National leadership has to have a war-room, comprising top medical experts, corporate leaders, logistics players, etc, to deliver at the last mile
With Covid-19 infections touching new peaks at about 4 lakh per day and daily deaths at around 4,000, India seems to have landed itself right in the eye of the storm. With no more beds in hospitals and dire shortage of oxygen, and unending waits at the crematoriums and graveyards, panic in public is natural. But, unfortunately, the governments, both at the Centre and in most states, seemed to have lost control. While political rivals are busy blaming each other, many vultures are making money through black-marketing of oxygen and remdesivir injections, indicating a collapse of governance. Whether elections rallies triggered all this or kumbh celebrations with mass congregations can be settled later. The fact is who could judge in February-March of 2021 that a tsunami of Covid was ready to hit India. The accompanying graphic shows the total number of daily infections were continuously coming down since the peak of September 2020. That led to complacency, both at the government level as well as in the general public. Recall how thousands of farmers thronged Delhi borders in November-end 2020, and they were already protesting in large numbers in Punjab against the new farm laws. Nobody said at that time that they could be potential super-spreaders of Covid infections. In fact, several opposition parties supported and fanned that. Then came the New Year Eve, and about 45 lakh people are reported to have visited Goa to celebrate.
Many of them I know of came back infected. Still no one raised any red flags. Then came Makar Sankranti, Lohri, Pongal, etc, celebrations in mid-January, followed by Holi in March-end. While Maharashtra had started showing distress signals, but it was not as alarming in other states. Come April, and hell seems to have broken loose. And that’s when politicians were busy with elections and Hindu saints in kumbh. Should there have been a nationwide lockdown at that time, as was done last year by the prime minister with four hours of notice on March 24, 2020? This will remain an open question for many to discuss and debate. But, now, when we are in the midst of this cyclonic storm, we have to do our best to save as many lives as possible by putting our shoulders to the wheel.
What can be done now? First and foremost is calming the panicked public. Our elected representatives need to be in their constituencies, calming and helping people, rather than holing up in their comfy homes. National leadership has to have a war-room, comprising top medical experts, corporate leaders that can ramp up the supplies of oxygen and necessary drugs, logistics players to deliver the last mile, etc. They need to address the nation at least twice a week and share the truth of the disease, the testing, the rate of infections and deaths taking place. People are losing trust in politicians and bureaucrats who are trying to hide the reality. We are losing more people to Covid than we have ever lost in any war. So, the response has to be as it is in times of war, as ICRIER chairman Pramod Bhasin said in one of his latest interviews. If there is any consolation, it is that deaths in India per million population is still way behind Brazil, the UK, the US, France and even the world.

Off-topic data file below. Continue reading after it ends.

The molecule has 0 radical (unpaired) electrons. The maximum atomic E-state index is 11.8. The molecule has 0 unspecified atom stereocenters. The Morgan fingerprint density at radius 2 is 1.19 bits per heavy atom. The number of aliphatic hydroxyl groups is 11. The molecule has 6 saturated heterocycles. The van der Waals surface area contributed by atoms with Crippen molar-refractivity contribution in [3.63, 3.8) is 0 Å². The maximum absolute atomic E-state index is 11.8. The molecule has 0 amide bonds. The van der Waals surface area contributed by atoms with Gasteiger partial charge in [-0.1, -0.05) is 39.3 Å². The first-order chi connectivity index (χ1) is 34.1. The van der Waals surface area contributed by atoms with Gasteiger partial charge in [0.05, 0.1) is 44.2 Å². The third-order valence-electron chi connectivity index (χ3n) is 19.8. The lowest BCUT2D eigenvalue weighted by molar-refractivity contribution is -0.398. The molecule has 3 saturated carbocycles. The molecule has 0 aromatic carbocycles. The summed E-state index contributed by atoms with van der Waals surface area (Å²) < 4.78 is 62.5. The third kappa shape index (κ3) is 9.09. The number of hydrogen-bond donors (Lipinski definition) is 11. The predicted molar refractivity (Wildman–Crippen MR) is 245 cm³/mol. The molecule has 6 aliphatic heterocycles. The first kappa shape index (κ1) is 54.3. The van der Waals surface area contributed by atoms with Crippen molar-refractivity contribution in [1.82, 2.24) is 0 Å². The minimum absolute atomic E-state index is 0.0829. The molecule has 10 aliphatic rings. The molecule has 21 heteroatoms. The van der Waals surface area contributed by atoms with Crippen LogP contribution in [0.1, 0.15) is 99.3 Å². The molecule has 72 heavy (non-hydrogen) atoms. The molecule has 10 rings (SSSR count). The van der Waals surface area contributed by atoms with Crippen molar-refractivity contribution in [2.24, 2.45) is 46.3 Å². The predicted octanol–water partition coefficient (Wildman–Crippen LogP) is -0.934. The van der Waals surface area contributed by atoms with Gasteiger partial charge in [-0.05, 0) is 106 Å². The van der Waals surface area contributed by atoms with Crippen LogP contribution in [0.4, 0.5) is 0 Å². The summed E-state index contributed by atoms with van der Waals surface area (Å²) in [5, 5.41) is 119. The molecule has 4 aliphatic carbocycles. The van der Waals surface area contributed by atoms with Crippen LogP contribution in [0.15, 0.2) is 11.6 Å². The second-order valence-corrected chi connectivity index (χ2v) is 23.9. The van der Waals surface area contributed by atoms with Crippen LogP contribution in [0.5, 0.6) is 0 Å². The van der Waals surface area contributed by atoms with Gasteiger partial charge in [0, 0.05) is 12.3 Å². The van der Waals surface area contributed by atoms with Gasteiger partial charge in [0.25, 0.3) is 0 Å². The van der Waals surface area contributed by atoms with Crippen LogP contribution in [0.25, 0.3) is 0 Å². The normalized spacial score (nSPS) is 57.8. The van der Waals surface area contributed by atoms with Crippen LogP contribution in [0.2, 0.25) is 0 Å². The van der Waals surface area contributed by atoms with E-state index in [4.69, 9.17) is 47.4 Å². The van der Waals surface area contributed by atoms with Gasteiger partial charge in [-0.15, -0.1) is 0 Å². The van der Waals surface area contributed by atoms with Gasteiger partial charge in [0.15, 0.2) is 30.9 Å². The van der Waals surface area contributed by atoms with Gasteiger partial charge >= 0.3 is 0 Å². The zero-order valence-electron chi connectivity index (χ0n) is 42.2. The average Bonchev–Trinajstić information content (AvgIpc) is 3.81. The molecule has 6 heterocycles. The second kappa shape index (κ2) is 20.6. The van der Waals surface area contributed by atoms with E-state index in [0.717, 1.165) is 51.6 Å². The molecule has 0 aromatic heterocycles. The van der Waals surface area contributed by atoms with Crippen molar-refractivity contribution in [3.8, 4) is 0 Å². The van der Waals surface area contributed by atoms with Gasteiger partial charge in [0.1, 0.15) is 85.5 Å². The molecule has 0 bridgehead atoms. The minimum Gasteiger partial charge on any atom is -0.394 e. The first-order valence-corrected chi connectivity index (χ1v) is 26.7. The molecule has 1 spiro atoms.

Nevertheless, given our sheer numbers, it is time for every one of us to put our shoulders to the wheel. Corporate sector has already come forward, diverting oxygen from steel and cement manufacturing to medical use. The government can take a step forward, saying that at least half of the CSR funds of the corporate sector be used for ramping up health infrastructure in the country for the next 2-3 years. RBI has come up with a loan package of `50,000 crore, which will be treated as priority sector lending. Remember, Covid has now reached rural areas, where health facilities are very poor. The devastation in rural areas can be much more than in mega-cities like Mumbai, Delhi or Bengaluru. Can our corporate leaders adopt primary health centres (PHCs) in rural areas and in Tier II/III towns, pump in resources from CSR funds and bank loans, and upgrade health facilities? And state governments should allow them to have an equal say in managing these PHCs. Can social reformers, NGOs, religious leaders, and even medical students come forward with financial and physical help and also convince people that there is no alternative but to get vaccination as soon as possible. People in many rural areas that I know of still resist getting vaccinated. There is dearth of knowledge and trust. These corporate, social and religious leaders have ample experience in running their large businesses or managing their followers, running into lakhs and crores, and can come very handy in collating information, giving better medical advice, enabling vaccination and saving their lives and livelihoods. But government needs to provide a framework for their effective participation in this difficult hour. There is no dearth of good people and organisations in this country to contribute their bit, provided they trust that it will be used for the good of people. By joining hands, we can turn the tables quickly and this crisis can help India emerge stronger.
The author is Infosys chair professor of agriculture, ICRIER